Facebook: Shut It Down
WHY YOU SHOULD CARE
Because Facebook has proved it can’t police itself, and the integrity of the American election system could be at stake.
By Nick Fouriezos
Enough with the employee town halls, the mealy-mouthed apologies, the feigned ignorance, the purple-prosed press releases.
It’s time for Mark Zuckerberg to shut Facebook down. At least for the days preceding Election Day, and definitely for the week immediately after, when the results are likely to be in serious flux as states count mail ballots.
First, a recap for those of you whose Facebook feeds are (blessedly) filled with cat pics and family photos rather than partisan screeds. The social media giant initially conceived by Zuckerberg as a way to rate the hotness of his Harvard classmates has become unwieldy. It can no longer police itself and so has become a target for bad actors with nefarious aims, from those inciting an ethnic cleansing in Myanmar in 2014 to the Russians interfering in the 2016 U.S. elections.
In the past year alone, Facebook’s worst excesses have been revealed. GOP salesmen have used it to skirt American campaign finance laws while touting Trump campaign messaging through kitschy products like “Trumpy Bear.” A new-age Chinese religious movement, the Falun Gong, has continually spread so-called Obamagate conspiracies through its U.S. newspaper, the Epoch Times, pivoting to fake accounts and names when Facebook has managed to disable its main pages.
The advent of private Facebook groups, advertised as a new avenue for internet togetherness, has instead become a cesspool of hidden misinformation networks — leading to everything from mass anti-vaxxer activity to pregnant women having dangerous “freebirths” (i.e., unassisted childbirth), in some cases leading to deadly results.
It has recently become a major gathering place for QAnon conspiracy theorists, who believe an elite cabal of satanic child molesters are running the country. The conspiracists notably have been deemed a domestic terror threat by the FBI. And when an armed teenager shot and killed two men in Kenosha, Wisconsin, amid protests, it was later found that a local militia group had posted on Facebook recruiting people to take up arms and head to the scene.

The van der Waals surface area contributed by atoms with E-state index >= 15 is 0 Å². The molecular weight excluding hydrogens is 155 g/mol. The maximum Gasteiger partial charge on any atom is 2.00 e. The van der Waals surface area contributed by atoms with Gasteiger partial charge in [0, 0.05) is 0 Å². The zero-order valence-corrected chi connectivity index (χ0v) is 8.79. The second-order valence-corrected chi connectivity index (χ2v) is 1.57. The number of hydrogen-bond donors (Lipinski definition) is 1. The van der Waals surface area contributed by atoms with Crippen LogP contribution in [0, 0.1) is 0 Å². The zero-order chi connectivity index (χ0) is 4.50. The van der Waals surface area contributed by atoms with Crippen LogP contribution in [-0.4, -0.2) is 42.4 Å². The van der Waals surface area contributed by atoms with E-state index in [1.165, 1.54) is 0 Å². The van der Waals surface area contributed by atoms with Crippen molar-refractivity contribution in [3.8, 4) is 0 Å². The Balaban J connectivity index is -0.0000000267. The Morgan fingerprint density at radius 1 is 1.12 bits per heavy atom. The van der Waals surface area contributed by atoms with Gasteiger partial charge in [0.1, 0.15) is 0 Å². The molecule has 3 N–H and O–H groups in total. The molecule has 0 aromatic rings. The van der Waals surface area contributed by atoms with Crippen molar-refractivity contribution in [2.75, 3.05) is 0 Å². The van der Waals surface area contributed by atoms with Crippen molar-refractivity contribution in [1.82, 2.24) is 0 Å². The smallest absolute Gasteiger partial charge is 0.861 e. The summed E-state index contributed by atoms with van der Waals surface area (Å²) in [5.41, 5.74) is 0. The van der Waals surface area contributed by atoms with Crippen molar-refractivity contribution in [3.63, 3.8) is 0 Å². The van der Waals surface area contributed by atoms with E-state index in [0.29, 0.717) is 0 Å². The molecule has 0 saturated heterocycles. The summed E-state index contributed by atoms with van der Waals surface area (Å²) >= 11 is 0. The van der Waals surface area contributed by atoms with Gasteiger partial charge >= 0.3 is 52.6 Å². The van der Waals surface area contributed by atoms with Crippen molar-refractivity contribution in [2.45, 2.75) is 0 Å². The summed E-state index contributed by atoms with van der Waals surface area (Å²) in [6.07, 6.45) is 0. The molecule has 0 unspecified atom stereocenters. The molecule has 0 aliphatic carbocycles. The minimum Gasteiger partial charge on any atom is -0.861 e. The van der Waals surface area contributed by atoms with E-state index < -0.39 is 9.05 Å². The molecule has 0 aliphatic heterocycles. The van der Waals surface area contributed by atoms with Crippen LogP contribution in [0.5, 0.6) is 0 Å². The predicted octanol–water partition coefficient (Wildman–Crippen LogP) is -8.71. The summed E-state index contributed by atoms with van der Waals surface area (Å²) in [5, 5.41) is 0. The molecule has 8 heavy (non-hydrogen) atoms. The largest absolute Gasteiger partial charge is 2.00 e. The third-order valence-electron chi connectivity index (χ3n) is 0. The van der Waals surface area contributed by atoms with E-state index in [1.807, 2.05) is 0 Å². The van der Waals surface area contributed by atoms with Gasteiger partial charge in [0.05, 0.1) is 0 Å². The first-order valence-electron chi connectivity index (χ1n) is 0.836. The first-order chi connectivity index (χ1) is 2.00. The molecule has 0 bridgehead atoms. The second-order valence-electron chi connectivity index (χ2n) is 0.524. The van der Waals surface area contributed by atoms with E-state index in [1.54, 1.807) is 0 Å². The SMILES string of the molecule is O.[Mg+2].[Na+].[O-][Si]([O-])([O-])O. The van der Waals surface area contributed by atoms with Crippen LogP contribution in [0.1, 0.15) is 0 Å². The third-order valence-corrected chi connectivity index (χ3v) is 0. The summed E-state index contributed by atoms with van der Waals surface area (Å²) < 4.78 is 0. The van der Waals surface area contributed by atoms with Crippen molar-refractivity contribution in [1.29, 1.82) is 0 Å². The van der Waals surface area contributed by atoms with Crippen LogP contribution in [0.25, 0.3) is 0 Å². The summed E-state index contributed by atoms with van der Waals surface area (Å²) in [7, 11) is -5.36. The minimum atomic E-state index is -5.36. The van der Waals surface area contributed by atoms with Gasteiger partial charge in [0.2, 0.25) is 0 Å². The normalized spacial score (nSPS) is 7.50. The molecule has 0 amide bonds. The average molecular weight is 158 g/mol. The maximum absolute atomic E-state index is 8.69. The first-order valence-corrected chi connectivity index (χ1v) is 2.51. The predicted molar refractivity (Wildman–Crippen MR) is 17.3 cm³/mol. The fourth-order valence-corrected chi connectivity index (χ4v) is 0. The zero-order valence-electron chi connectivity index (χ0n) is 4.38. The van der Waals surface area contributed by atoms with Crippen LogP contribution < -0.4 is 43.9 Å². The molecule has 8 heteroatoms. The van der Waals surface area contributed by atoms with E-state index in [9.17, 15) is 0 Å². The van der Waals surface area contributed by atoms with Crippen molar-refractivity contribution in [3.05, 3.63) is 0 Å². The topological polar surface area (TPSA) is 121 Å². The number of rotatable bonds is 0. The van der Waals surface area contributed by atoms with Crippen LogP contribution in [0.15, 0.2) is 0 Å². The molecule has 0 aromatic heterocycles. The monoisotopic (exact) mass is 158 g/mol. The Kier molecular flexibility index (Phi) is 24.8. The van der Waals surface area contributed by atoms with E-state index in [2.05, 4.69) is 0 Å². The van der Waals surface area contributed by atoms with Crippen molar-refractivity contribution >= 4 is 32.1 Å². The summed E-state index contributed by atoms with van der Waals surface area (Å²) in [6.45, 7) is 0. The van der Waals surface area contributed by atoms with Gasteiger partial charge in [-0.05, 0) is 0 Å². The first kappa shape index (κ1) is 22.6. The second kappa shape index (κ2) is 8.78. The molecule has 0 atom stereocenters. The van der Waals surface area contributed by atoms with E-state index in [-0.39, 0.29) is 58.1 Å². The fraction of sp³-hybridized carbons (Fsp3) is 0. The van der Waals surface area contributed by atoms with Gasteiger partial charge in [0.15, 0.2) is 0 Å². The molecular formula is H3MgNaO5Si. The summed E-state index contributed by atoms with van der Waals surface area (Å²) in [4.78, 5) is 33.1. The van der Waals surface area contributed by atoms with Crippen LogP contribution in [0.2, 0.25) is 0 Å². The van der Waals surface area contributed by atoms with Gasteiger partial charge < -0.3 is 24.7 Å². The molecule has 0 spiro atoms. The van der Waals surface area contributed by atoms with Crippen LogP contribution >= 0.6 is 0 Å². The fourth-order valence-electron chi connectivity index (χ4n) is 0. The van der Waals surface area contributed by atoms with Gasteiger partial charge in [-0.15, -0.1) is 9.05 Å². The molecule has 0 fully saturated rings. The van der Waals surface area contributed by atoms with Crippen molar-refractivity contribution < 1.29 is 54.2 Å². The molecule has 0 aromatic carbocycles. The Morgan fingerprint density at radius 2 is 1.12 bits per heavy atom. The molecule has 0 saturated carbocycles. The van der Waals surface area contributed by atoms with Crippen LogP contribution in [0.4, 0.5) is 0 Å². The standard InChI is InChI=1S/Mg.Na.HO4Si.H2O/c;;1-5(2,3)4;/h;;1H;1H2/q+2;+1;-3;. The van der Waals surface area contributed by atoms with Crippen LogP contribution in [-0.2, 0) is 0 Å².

That last episode caused another in a series of “reckonings” from Zuckerberg, who organized a town hall meeting with staff to admit that the Kenosha Guard page had been reported as violating the site’s standards yet hadn’t been pulled down by moderators before its deadly aftermath. It “feels like we’re caught in a cycle of responding to damage after it’s already been done rather than constructing mechanisms to nip these issues before they result in real harm,” one Facebook employee reportedly wrote in the companywide virtual meeting.
Facebook’s most recent decision, to ban new political ads in the seven days leading up to the Nov. 3 election, continues that trend of misguidedness. As several digital experts have pointed out, banning political ads just means that pages with the largest organic followings — outlets like Fox News, Breitbart and Ben Shapiro, which have all trafficked in misleading and conspiratorial posts in the past — will be the only pages able to meaningfully influence Americans in the election’s final days. “This policy will ensure that these pages are able to drive whatever narratives — true or false — about the election and the candidates without regulation and with expansive reach to tens of millions of voters,” said Tara McGowan, CEO of progressive digital firm Acronym, in a statement.
That decision is particularly problematic when you look at the contours of the 2020 election. Because of a mass influx of mail ballots due to the coronavirus pandemic, election officials likely won’t be able to announce a winner for days, if not weeks. However, that likely won’t stop some partisan sources, including possibly the president himself, from declaring premature victory. If right-leaning outlets are able to spread propaganda organically, while left-leaning groups are unable to respond due to their smaller reach and the inability to pay for new political ads, it could deeply affect the public’s perception of the election results — particularly given Trump’s willingness to cast doubt over the veracity of mail ballots.
With that in mind, Facebook has one option to preserve the integrity of the 2020 elections: Shut its service down for at least the week before and the week after Election Day. Anything less could be disastrous.